Romer: Welcoming second-home owners to Eagle County
We’ve been waiting for a little good news — any good news — on the economic front for a while now. Earlier this week we got a sliver of hope. Consumer confidence ticked up slightly, 1.1%, in May, according to the Conference Board.
That sliver of good news comes after startling declines of 10.4% and 27.9% in March and April, respectively. Due to continued uncertainty, it is incumbent to moderate our economic expectations.
The increase in May was driven by future expectations. Consumers’ take on current conditions fell to its lowest level in seven years. This is likely driven by continued record job losses. Consumers are still significantly less confident than they were in March, before the COVID-19 shock fully kicked in. We have a long way to go to repair that damage.
Consumer confidence is vital to getting the economy back on track. Consumer spending makes up roughly 70% of the economy on a national level and significantly impacts Eagle County’s economy. When consumers are confident, they travel and spend. That spending drives growth across the economy and supports Eagle County’s businesses and municipalities.
Confidence will rise as the states reopen their economies and as consumers become less fearful of the virus. Recovery of confidence will take some time, but hopefully this month’s uptick in consumer confidence marks the beginning of that recovery process. If confidence continues to rise in coming months, the worst will likely be behind us.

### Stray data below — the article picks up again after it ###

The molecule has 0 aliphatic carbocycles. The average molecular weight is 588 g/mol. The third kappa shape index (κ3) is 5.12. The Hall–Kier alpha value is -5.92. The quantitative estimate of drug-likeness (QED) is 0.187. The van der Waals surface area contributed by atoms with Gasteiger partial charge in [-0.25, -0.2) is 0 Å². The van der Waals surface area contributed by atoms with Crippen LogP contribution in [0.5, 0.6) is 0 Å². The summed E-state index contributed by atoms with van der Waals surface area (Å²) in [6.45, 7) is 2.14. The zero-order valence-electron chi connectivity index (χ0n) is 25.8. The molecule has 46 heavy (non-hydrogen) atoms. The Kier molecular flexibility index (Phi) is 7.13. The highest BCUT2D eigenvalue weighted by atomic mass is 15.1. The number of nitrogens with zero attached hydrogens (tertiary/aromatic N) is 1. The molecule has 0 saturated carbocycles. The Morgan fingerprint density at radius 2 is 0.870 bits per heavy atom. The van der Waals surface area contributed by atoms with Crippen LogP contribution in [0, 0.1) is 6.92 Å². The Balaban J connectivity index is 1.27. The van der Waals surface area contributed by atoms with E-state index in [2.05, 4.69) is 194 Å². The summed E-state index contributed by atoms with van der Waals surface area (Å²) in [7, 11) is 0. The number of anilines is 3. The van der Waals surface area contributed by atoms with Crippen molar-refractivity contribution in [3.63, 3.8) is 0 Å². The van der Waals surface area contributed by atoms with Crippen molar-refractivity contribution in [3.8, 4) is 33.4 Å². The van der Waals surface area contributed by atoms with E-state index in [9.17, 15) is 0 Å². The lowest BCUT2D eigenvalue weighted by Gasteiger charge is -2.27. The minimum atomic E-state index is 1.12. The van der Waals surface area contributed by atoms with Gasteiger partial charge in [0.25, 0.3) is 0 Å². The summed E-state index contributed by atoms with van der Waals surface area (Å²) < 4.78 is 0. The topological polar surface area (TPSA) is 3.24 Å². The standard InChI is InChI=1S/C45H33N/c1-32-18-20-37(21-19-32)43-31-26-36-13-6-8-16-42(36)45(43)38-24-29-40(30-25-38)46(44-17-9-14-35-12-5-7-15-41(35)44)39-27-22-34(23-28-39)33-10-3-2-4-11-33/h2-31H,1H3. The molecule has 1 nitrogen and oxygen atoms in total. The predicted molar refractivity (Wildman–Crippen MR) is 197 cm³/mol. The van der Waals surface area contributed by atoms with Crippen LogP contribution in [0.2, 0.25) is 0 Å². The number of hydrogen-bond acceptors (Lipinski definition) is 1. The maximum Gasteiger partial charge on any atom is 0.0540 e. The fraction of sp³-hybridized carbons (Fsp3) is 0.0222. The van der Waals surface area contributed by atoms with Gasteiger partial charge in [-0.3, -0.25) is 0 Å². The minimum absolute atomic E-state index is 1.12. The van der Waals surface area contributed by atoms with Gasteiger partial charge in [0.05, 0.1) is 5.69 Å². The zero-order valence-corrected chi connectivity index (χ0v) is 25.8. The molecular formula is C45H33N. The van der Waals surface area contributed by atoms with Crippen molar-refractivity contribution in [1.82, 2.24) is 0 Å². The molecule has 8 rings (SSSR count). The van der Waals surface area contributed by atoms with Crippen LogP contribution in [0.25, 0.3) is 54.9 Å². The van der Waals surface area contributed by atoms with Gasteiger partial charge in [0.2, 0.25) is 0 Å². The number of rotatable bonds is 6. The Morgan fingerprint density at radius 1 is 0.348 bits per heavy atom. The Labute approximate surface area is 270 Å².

In the meantime — recognizing that the national recovery and our local recovery are tied to consumer confidence and the willingness of people to have confidence in travel — how do we build back our local economy?
In other words, how do we salvage our economy when revenue generation is dependent on visitor volume which is no longer available to us due to necessary measures to slow the transmission of this illness, and fear of travel is at an all-time high?
Since early March, when the first positive case of COVID-19 was identified in Eagle County, our economy has been decimated. Tourism accounts for nearly half of all jobs in Eagle County, and traveler sentiment and consumer confidence data points lead us to the conclusion that no one knows when tourism dollars will return to prior volumes. We must bring money into our community by other means.
The question then becomes: “What can we do?”
Thirty-eight percent of local housing units are vacant vacation homes that can be occupied. By working together in a collaborative nature to invite our second-home owners to live in Eagle County, their presence will help rebuild our economy and protect our way of life. They are financially and emotionally invested in our communities and enjoy the same property rights as full-time residents. Welcoming these property owners to “Come Here, Live Here, Stay Here” will boost local spending and help us weather this storm.
The next question becomes: “Wow do we do it?”
The Welcome Home Campaign provides a way for local ambassadors (realtors, property managers, property owner associations, metro districts, ski instructors, nonprofits, businesses, etc.) to connect with second-home owners and locals, and help lead our community toward economic recovery.
This campaign — and decisive action — is required to support our residents and businesses to protect our collective future. Everyone benefits from financial stability; second homeowners enjoy the same personal property rights as year-round residents and can help stabilize our economy. This is our time to come together and send a message from our community to our second-home owners: Welcome Home.
Chris Romer is president and CEO of the Vail Valley Partnership, the regional chamber of commerce. Learn more at www.vailvalleypartnership.com.